Despite positive evidence from case studies, Russell A. Barkley, Ph.D., professor of psychiatry and neurology at University of Massachusetts Medical School, disputes claims that EEG neurofeedback has an effect on ADHD. Barkley told PT that EEG neurofeedback is not supported by evidence-based medicine. "One chief problem," he warned, "is that pre- and post-changes occur in subjects with ADHD regardless of whether or not they receive neurofeedback." Barkley attributed reported improvements in objective measures of ADHD symptoms (such as parent and teacher rating scales of disruptive behavior) to the practice effect. "Because of the lack of adequately designed studies, any effects associated with EEG neurofeedback may be due to the placebo response," Barkley said.

However, Lubar et al's. 1995 study provided comparative pre- and post-treatment measurements of several parameters in subjects with ADHD who improved and in those who did not. As noted, the pre-/post-changes observed in the neurofeedback-responsive treatment group were nearly equivalent to changes reported for pre-/post-medication in subjects with ADHD. Other studies comparing the effects of EEG neurofeedback and psychostimulants reveal that neurofeedback produces post-treatment changes equal to those associated with pharmacotherapy (Nash, 2000). Based on these findings, supporters argue that neurofeedback achieves its therapeutic effects by acting on electrophysiological substrates of the brain and not via a placebo response (Othmer et al., 1999).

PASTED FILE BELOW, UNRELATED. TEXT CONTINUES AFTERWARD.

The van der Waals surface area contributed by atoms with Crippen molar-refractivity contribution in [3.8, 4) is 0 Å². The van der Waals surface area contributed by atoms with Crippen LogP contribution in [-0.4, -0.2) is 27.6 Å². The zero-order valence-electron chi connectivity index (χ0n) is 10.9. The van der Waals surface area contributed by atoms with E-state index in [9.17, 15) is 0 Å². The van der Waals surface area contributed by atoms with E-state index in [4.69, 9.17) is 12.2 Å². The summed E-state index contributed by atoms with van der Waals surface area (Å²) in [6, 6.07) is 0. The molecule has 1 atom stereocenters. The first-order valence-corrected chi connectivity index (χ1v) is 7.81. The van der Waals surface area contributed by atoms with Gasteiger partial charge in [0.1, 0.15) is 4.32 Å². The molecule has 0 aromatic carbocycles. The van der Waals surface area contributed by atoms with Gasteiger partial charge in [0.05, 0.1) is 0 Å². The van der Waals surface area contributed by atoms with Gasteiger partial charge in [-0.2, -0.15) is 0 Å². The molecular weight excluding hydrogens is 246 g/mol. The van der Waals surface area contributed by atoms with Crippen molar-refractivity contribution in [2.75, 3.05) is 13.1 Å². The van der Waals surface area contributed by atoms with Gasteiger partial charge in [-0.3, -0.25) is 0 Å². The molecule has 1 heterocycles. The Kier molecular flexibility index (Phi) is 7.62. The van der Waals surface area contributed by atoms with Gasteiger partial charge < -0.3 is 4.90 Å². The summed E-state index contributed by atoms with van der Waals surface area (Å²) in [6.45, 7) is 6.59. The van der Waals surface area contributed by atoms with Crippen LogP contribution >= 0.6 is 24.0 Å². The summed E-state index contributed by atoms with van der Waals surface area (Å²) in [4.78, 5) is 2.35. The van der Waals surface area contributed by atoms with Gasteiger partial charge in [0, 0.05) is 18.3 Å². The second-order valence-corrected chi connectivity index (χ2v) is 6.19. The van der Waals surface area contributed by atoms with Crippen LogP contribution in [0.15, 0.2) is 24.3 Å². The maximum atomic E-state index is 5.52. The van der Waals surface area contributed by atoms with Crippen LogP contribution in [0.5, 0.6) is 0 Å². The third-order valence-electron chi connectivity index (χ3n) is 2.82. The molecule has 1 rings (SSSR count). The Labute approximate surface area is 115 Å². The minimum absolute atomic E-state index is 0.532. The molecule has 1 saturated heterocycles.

"Critics of EEG neurofeedback hold this treatment to more rigid standards than many of the drug treatments," David F. Velkoff, M.D., medical director of the Drake Institute of Behavioral Medicine in Los Angeles, who has treated over 1,000 patients with neurotherapy, told the press. "Yet unlike drugs, neurofeedback is benign." According to Frank H. Duffy, M.D., associate editor for Clinical Electroencephalography, any pharmaceutical drug that had as wide a range of effectiveness as neurofeedback would be universally accepted and widely used (Duffy, 2000).

Although neurofeedback remains an investigational therapy (Baydala and Wikman, 2001), the growing number of case studies on this therapy are compelling enough to warrant controlled clinical trials with adequate sample sizes that can generate replicable data. "Alternative research designs involving sham neurofeedback are already in use as well as comparative investigations of neurofeedback with both conventional treatments and with combined treatments consisting of neurofeedback and psychostimulants," according to Lubar. "The Association for Applied Psychophysiology and Biofeedback [AAPB] is currently developing application standards for ethical controlled studies of neurofeedback that simultaneously protect patients and the integrity of research investigations."

In summary, preliminary evidence suggests that psychopharmacological and electrophysiological approaches to the treatment of mood and behavioral disorders are not intrinsically contradictory. Neurofeedback is perhaps best viewed not as an alternative to conventional psychopharmacological agents, but rather as one component of a multimodal approach. When used as an adjunctive treatment in combination with standard medication, neurofeedback may improve certain clinical outcomes in some psychiatric patients.